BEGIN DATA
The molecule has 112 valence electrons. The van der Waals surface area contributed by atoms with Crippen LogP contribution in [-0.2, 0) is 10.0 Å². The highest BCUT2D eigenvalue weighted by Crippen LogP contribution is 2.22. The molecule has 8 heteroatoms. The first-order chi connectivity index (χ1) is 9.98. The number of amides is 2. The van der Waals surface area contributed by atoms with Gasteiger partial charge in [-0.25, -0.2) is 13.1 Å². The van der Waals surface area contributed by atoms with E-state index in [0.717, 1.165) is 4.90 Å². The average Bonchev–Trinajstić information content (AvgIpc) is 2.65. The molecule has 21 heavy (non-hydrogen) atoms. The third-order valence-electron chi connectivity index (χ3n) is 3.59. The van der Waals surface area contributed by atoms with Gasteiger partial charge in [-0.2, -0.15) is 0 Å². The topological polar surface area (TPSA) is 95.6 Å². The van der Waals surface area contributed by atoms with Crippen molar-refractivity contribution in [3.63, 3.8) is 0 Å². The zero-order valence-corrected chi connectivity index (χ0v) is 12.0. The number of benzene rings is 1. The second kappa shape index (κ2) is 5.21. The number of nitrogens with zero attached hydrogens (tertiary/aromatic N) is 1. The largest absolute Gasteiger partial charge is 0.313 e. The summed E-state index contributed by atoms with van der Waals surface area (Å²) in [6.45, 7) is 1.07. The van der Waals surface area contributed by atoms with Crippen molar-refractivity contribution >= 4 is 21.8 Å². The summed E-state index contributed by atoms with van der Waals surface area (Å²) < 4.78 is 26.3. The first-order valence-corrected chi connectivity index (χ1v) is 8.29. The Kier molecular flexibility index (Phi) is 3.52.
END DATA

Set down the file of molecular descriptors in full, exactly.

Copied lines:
The molecule has 112 valence electrons. The van der Waals surface area contributed by atoms with Crippen LogP contribution in [-0.2, 0) is 10.0 Å². The highest BCUT2D eigenvalue weighted by Crippen LogP contribution is 2.22. The molecule has 8 heteroatoms. The first-order chi connectivity index (χ1) is 9.98. The number of amides is 2. The van der Waals surface area contributed by atoms with Gasteiger partial charge in [-0.25, -0.2) is 13.1 Å². The van der Waals surface area contributed by atoms with E-state index in [0.717, 1.165) is 4.90 Å². The average Bonchev–Trinajstić information content (AvgIpc) is 2.65. The molecule has 21 heavy (non-hydrogen) atoms. The third-order valence-electron chi connectivity index (χ3n) is 3.59. The van der Waals surface area contributed by atoms with Gasteiger partial charge in [-0.2, -0.15) is 0 Å². The topological polar surface area (TPSA) is 95.6 Å². The van der Waals surface area contributed by atoms with Crippen molar-refractivity contribution in [3.63, 3.8) is 0 Å². The zero-order valence-corrected chi connectivity index (χ0v) is 12.0. The number of benzene rings is 1. The second kappa shape index (κ2) is 5.21. The number of nitrogens with zero attached hydrogens (tertiary/aromatic N) is 1. The largest absolute Gasteiger partial charge is 0.313 e. The summed E-state index contributed by atoms with van der Waals surface area (Å²) in [6.45, 7) is 1.07. The van der Waals surface area contributed by atoms with Crippen molar-refractivity contribution >= 4 is 21.8 Å². The summed E-state index contributed by atoms with van der Waals surface area (Å²) < 4.78 is 26.3. The first-order valence-corrected chi connectivity index (χ1v) is 8.29. The Kier molecular flexibility index (Phi) is 3.52.